Midway through Bebergal’s article he refers to the 2013 ‘Sad Puppies’ Hugo Awards stacking campaign: by encouraging people to join the World Science Fiction Society, fans could effectively stack nominations and awards in favour of specific, well organised factions. It’s pretty much how politics has played out forever, and I doubt the Hugo, Nebula and other awards have been immune to stacking campaigns prior to 2013, but it does highlight why awards and positive reviews rarely reflect my own reactions to artistic endeavours. I think what is popular, and what has dedicated and activist followings tends to be material that doesn’t speak to me or my experience of ‘being in the world’. Nor does it bridge any gap between my sympathy or understanding of ‘otherness’. Being told what meaning is to be strikes me as its absence.
I recognise the intent to educate or change the minds of millions who are ignorant and intolerant of difference, but at some stage I learnt that lesson and don’t need entry-level instruction any longer. That is the deeply sad thing for me about the direction of contemporary science fiction. Hell, about any fiction, including the nominally literary variant.
There was a sharp recognition of that during episode six of the Wachowski’s Sense8, by which time I simply lost patience with the lecture on difference, and the slow pace of the linking story. My reaction was boredom, not intolerance. It is about telling me something new.
Much as I despise the core of white, male, heterosexual, homophobic, misogynist, racist, xenophobic culture that undoubtedly exists, and is projected internationally most prominently by American media, I do not see the need to constantly applaud the ‘other’. Applause needs to be deserved, the way I thought Delany’s novels deserved it. Not every nominal ‘redneck’ says only things deserving censure, and not every ‘other’ says things deserving only applause.
Bebergal’s piece concludes:
…Delany believes that, as women and people of color start to have “economic heft,” there is a fear that what is “normal” will cease to enjoy the same position of power. “There are a lot of black women writers, and some of them are gay, and they are writing about their own historical moment, and the result is that white male writers find themselves wondering if this is a reverse kind of racism. But when it gets to fifty per cent,” he said, then “we can talk about that.” It has nothing to do with science fiction, he reiterated. “It has to do with the rest of society where science fiction exists.”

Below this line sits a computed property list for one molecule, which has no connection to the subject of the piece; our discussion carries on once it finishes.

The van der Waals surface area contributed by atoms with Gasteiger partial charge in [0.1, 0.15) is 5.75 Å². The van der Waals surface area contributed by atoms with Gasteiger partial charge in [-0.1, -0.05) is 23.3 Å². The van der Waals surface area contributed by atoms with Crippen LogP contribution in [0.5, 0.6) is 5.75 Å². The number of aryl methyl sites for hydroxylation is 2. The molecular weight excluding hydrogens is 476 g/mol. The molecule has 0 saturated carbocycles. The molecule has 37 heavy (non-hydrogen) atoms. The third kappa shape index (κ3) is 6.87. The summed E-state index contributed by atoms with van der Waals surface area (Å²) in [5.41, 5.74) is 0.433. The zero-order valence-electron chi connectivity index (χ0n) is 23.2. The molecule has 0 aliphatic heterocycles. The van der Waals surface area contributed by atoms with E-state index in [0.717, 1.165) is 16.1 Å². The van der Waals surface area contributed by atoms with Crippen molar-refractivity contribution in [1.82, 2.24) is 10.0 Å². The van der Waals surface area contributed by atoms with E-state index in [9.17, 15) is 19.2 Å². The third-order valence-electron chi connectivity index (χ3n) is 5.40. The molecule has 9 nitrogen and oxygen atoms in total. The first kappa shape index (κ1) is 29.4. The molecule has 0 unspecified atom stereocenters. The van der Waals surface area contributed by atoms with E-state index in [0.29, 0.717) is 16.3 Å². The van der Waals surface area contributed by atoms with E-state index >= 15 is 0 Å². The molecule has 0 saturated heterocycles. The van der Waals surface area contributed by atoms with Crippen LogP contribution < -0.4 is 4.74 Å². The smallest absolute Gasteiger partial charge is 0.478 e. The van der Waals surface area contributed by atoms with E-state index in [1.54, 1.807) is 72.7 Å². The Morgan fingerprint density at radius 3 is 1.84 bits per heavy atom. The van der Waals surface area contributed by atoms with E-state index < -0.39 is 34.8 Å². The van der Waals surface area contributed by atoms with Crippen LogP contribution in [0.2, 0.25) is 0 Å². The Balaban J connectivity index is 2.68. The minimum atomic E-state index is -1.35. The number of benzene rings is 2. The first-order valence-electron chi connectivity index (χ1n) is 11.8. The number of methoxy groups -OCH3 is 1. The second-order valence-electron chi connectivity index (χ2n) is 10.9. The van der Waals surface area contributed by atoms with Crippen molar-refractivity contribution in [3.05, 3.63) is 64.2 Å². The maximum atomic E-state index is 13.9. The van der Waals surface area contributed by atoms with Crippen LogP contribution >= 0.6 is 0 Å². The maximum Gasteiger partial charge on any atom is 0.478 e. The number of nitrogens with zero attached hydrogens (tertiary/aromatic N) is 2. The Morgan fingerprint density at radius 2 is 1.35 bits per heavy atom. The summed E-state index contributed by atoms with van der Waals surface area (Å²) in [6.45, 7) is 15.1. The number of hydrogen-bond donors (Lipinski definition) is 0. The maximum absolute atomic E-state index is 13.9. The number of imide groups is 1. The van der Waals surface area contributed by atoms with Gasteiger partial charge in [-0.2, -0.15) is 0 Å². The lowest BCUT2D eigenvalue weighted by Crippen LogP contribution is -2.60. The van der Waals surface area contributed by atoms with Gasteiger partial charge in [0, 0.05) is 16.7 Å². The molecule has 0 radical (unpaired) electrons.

Maybe so, Mr Delany, but I just don’t care until ‘we’ can talk about ‘us’ as human beings at least some of the time.
That, too, is my message to my Google Plus interlocutor, who gatecrashed a thread patronised by a small number of admittedly like-minded individuals. His explicitly stated aim is to use the internet to entertain himself by ‘telling faux intellectuals what they are’, which, in my case, is apparently a conspiracy theorist ‘with dark intimations that everything your audience hates is connected to’ my ‘conspiracy theory’. If I get this right, my conspiracy theory is that critical thinking has disappeared from education, and has been replaced by a shallow Wikipedia culture of argumentativeness.
‘I enjoy seeing you not be able to make a point,’ he said. ‘I find it all the more fun because you’re trying to talk about critical thinking but, if you look carefully, peeling back the rhetorical stance, it’s obvious you don’t really have anything to say. The irony is just too delicious.’
So, he was entertained by my pretentiousness, or by telling me about it? Google Plus is not a Nebula Awards ceremony. I am not Sam Delany. Nor am I black, gay, or any category of ‘other’, save, perhaps a pretentious faux intellectual. What I share with Delany and many others, though, is that I don’t think of my perspectives or questions as worthless. I think of them as central to my ‘being in the world’.
In a world in which I think Delany, my interlocutor, and I could have some interesting, entertaining conversations, probably among a wider circle of the ‘other’ brought together in a way that banishes the category. If we can agree that difference is actual normal for our species.